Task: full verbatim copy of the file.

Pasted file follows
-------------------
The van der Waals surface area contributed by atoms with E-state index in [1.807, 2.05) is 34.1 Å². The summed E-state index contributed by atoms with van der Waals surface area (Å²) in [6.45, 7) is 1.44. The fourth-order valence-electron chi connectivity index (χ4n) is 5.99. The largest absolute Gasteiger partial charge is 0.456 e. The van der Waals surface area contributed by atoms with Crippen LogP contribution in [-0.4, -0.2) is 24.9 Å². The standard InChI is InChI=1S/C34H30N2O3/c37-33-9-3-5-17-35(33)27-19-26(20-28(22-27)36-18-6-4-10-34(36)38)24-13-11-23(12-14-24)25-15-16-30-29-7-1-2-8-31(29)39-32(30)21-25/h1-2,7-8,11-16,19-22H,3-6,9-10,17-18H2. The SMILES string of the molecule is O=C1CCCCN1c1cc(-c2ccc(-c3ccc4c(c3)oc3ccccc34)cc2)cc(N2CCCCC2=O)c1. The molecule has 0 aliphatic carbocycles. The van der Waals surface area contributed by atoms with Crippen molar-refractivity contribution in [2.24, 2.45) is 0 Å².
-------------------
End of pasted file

The van der Waals surface area contributed by atoms with E-state index in [1.807, 2.05) is 34.1 Å². The summed E-state index contributed by atoms with van der Waals surface area (Å²) in [6.45, 7) is 1.44. The fourth-order valence-electron chi connectivity index (χ4n) is 5.99. The largest absolute Gasteiger partial charge is 0.456 e. The van der Waals surface area contributed by atoms with Crippen LogP contribution in [-0.4, -0.2) is 24.9 Å². The standard InChI is InChI=1S/C34H30N2O3/c37-33-9-3-5-17-35(33)27-19-26(20-28(22-27)36-18-6-4-10-34(36)38)24-13-11-23(12-14-24)25-15-16-30-29-7-1-2-8-31(29)39-32(30)21-25/h1-2,7-8,11-16,19-22H,3-6,9-10,17-18H2. The SMILES string of the molecule is O=C1CCCCN1c1cc(-c2ccc(-c3ccc4c(c3)oc3ccccc34)cc2)cc(N2CCCCC2=O)c1. The molecule has 0 aliphatic carbocycles. The van der Waals surface area contributed by atoms with Crippen molar-refractivity contribution in [2.24, 2.45) is 0 Å².